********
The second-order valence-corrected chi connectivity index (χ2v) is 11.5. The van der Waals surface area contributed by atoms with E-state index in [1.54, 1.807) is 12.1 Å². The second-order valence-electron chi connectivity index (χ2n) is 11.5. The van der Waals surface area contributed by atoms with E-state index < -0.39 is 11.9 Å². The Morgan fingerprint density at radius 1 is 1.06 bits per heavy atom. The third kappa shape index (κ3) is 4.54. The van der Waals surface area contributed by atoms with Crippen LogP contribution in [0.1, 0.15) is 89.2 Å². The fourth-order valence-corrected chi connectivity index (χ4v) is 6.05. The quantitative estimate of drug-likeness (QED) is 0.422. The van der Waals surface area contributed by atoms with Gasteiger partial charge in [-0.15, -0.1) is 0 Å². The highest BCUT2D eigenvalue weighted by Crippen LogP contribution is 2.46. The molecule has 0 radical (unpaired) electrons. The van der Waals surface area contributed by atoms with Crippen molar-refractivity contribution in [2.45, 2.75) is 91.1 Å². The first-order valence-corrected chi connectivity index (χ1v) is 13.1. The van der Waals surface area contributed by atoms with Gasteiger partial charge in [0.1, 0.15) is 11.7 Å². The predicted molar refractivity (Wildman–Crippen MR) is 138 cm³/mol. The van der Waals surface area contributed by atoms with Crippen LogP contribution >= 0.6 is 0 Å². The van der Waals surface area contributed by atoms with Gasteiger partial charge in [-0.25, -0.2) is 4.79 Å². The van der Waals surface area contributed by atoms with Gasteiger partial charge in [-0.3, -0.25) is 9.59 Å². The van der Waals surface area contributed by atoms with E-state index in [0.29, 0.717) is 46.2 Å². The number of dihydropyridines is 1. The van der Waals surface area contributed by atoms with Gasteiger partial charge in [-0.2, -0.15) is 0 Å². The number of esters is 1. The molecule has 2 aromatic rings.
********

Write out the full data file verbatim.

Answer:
The second-order valence-corrected chi connectivity index (χ2v) is 11.5. The van der Waals surface area contributed by atoms with E-state index in [1.54, 1.807) is 12.1 Å². The second-order valence-electron chi connectivity index (χ2n) is 11.5. The van der Waals surface area contributed by atoms with E-state index < -0.39 is 11.9 Å². The Morgan fingerprint density at radius 1 is 1.06 bits per heavy atom. The third kappa shape index (κ3) is 4.54. The van der Waals surface area contributed by atoms with Crippen LogP contribution in [0.1, 0.15) is 89.2 Å². The fourth-order valence-corrected chi connectivity index (χ4v) is 6.05. The quantitative estimate of drug-likeness (QED) is 0.422. The van der Waals surface area contributed by atoms with Gasteiger partial charge in [-0.15, -0.1) is 0 Å². The highest BCUT2D eigenvalue weighted by Crippen LogP contribution is 2.46. The molecule has 0 radical (unpaired) electrons. The van der Waals surface area contributed by atoms with Crippen molar-refractivity contribution in [2.45, 2.75) is 91.1 Å². The first-order valence-corrected chi connectivity index (χ1v) is 13.1. The van der Waals surface area contributed by atoms with Gasteiger partial charge in [0.1, 0.15) is 11.7 Å². The predicted molar refractivity (Wildman–Crippen MR) is 138 cm³/mol. The van der Waals surface area contributed by atoms with Crippen LogP contribution >= 0.6 is 0 Å². The van der Waals surface area contributed by atoms with Gasteiger partial charge in [-0.25, -0.2) is 4.79 Å². The van der Waals surface area contributed by atoms with Gasteiger partial charge in [-0.3, -0.25) is 9.59 Å². The van der Waals surface area contributed by atoms with E-state index in [0.29, 0.717) is 46.2 Å². The number of dihydropyridines is 1. The van der Waals surface area contributed by atoms with Gasteiger partial charge in [-0.2, -0.15) is 0 Å². The number of esters is 1. The molecule has 2 aromatic rings.